Paleo in the News

March 25, 2011

A roundup of paleo-related articles in various mainstream sources over the past couple of weeks.

“Changing eating habits for a healthier family”

A woman who doesn’t want to pass her lifelong struggle with weight onto her children starts eating paleo, while encouraging her kids to eat primal-ish.

“I also wanted to teach them a way of eating that they could carry with them through their lives, not a “diet” they would follow until they reached some magical goal weight.”

Seems like her household’s heading in the right direction, although clearly they’re very loose in their adaptation of the paleo diet. It’s interesting how her kids actually enjoy eating paleo foods:

“Honestly, I expected grumbling, but even when talking with them recently about how they felt about the changes, they were critiquing my methods of cooking asparagus (not enough seasoning) rather than that they had to eat it.”

Forget all you think you know about food

Loren Cordain spoke at the Florida Institute for Human and Machine Cognition. Still fat-phobic (“no fatty meats, goodbye, bacon)” although the article did say “lean (grass-fed) meat” which is an improvement over just “lean meat”. And it’s always good to spread the message about the dangers of vegan and vegetarian diets:

“Of 229 documented hunter-gatherer societies known to science, he said, ‘we couldn’t find a single vegan-vegetarian diet.’ He called it ‘lethal’ without access to modern supplements.”

GOOD Asks the Experts: Is The “Paleolithic Diet” Really Better?

The panel’s answers vary, with 2 leaning more towards plant-based diets. But one of the others makes an interesting point about hunter-gatherers eating a fair amount of meat:

“We require a diet that is more energy-dense than other primates and historically, we may have reached that point by incorporating more meat. It’s reflected in evolutionary changes in our face, our teeth, and in our gastrointestinal tract. Indeed, the GI tract of modern humans looks more like a carnivore’s than a large primate’s. Because early humans increasingly used tools to hunt, we don’t show the same kinds of dental adaptations as modern carnivores.”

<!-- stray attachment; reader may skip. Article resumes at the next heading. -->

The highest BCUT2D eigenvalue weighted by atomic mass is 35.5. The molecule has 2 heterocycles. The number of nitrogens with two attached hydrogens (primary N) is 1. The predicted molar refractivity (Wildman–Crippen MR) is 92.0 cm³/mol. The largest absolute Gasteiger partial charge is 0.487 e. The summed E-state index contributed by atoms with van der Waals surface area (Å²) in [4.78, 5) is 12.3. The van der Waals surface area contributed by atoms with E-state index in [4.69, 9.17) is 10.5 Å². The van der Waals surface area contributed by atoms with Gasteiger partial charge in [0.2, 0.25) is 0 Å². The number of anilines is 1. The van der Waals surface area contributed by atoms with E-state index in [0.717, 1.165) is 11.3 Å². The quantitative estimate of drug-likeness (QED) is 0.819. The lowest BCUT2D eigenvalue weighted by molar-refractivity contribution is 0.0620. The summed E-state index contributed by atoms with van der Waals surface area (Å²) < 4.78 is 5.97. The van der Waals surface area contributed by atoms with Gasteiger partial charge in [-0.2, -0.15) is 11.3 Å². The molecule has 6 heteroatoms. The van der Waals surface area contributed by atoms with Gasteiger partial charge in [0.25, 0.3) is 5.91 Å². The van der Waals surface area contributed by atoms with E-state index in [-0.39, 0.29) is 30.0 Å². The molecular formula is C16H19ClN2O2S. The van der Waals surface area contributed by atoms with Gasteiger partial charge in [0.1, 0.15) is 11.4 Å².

Living Like a Caveman in New York City

John Durant got the word out on the health benefits of the paleo diet:

“Anybody with a lot of inflammation, rheumatoid arthritis, allergies, they would do very well on the paleo diet. Anybody overweight, I mean, name your medical problem–I feel like a snake oil salesman.”

Eat like a caveman on paleo diet

A paleo-diet cooking class was hosted by San Francisco’s LaLanne Fitness. It was Cordain-style paleo though (lean meat, no butter), with cheat meals being encouraged,

“…it’s the only way for people to stick with the diet long term.”

I was also puzzled by the comment, that these paleo followers are

“ selective and realistic, unlike certain extreme paleo-dieters who exercise barefoot, fast for days and then gorge on raw meat to mimic a true paleo lifestyle of subsisting by hunting and gathering. “

So, they’re  paleo, but not like those crazy paleos out there that you hear about, you know, the kind that workout barefoot…..

Have you seen the paleo / primal lifestyle mentioned somewhere in the mainstream lately?

Leave a Comment


Previous post:

Next post: